|Tener Subjunctive||Present Tense|
You can use these conjugations after the word ojalá (hopefully) and the expression espero que (I hope that).
Espero que tengas hambre.
I hope you’re hungry.
Ojalá que tengamos algo que hacer mientras esperamos.
Hopefully we’ll have something to do while we wait.
Notice how in the last example, the translation to English is in the future tense. This is one of the “weird” peculiarities of the subjunctive in Spanish.
Use the imperfect tense in subjunctive to talk about uncertain situations or wishes as past actions. The imperfect tense always has two variations, and they’re both correct. In the first imperfect, all conjugations use the stem tuvier-, while in the second one they keep the stem tuvies-.
|Tener Subjunctive||Imperfect Tense 1 (-ra)|
|Tener Subjunctive||Imperfect Tense 2 (-se)|
Si tuviera un hermano, podría jugar fútbol con él.
If I had a brother, I could play football with him.
Esperaba que tuvieses tiempo para hablar.
I was hoping that you had time to talk.
The tener subjunctive conjugation is not commonly used, as most people tend to use the present subjunctive instead. However, you’ll still find it in formal writing such as literary works or legal documents. It translates to English in the same way as in the future indicative tense “will have.” It uses the same stem as the imperfect tense 1: tuvier-.
|Tener Subjunctive||Future Tense|
Si alguno tuviere hambre, coma en su casa.
If anyone is hungry, eat at home.
Al que tuviere sed, yo le daré de la fuente del agua de vida gratuitamente.
To the thirsty I will give from the fountain of the water of life freely.
Please notice how I had to use biblical quotes to find examples of tener subjunctive in the future tense. That’s all you need to know about this specific conjugation.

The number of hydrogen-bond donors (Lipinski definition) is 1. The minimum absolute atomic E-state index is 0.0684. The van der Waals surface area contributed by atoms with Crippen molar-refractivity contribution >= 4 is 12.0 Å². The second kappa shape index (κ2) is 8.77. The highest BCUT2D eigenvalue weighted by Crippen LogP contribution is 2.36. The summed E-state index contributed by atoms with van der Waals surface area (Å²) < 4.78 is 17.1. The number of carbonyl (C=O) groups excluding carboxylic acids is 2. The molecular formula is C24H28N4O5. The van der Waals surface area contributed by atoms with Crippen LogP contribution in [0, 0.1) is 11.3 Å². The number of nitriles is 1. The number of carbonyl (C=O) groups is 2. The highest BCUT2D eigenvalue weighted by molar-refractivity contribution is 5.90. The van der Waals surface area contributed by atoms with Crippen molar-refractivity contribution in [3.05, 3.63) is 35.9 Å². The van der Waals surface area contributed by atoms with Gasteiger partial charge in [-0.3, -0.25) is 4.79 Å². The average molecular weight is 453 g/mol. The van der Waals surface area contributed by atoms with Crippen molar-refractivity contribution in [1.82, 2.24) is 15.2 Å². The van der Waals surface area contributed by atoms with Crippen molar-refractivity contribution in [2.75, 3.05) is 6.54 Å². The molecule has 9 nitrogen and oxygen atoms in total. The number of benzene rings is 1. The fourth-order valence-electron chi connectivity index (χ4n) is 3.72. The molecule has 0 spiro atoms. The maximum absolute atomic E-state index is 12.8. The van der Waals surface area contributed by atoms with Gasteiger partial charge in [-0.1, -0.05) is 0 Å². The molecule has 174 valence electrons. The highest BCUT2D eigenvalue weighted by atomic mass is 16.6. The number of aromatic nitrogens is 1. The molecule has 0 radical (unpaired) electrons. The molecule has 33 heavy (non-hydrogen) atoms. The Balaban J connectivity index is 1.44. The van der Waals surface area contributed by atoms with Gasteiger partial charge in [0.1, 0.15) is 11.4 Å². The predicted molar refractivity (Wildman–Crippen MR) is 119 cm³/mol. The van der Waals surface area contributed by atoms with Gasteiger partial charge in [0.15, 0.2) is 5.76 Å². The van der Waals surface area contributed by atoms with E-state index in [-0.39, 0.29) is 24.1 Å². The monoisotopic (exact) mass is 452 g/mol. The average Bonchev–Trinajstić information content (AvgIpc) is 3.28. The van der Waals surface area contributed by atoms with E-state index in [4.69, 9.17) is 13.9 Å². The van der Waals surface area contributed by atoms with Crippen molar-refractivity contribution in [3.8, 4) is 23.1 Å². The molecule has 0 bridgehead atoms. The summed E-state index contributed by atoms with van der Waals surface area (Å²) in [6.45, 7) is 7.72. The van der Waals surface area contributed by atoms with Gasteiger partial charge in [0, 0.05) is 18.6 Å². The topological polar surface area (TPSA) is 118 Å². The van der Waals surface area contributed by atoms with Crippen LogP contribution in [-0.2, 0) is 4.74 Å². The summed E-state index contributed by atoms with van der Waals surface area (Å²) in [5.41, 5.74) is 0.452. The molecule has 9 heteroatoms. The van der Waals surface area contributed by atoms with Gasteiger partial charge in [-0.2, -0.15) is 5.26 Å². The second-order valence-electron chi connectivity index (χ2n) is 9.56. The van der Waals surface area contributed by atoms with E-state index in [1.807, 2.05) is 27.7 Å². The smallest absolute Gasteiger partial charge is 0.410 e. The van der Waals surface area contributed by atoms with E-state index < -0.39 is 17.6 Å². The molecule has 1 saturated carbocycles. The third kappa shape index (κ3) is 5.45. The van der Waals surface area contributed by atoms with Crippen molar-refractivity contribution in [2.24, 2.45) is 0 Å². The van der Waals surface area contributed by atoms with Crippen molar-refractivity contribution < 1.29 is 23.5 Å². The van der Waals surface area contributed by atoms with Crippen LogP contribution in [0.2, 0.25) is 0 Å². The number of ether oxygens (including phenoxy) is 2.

Tener Subjunctive in Adjective Clauses
Adjective clauses are dependent clauses that act as nouns. When the adjective clause modifies something uncertain, vague, or nonexistent, you need to use the subjunctive mood.
In order to use adjective clauses with tener subjunctive conjugations, make sure that the adjective clause modifies something vague or nonexistent. Find the adjective clause in bold in the following examples.
No me importa lo que tengas que hacer.
I don’t care what you have to do.
No hay nada que tengamos que comprar.
There is nothing that we need to buy.
¿Hay alguien que tenga información al respecto?
Is there anybody that can give us information about it?
Notice how in each case, the adjective clause is modifying something vague or undefined, and for that reason we used the subjunctive.
Practice the Tener Subjunctive
The subjunctive is a mood that sounds weird in theory, but once you get to use it you realize that it’s actually quite straightforward. In this case, the old saying is true—“practice makes perfect.”
Sign up for a free class with one of our certified teachers from Guatemala and start using the tener subjunctive conjugations today!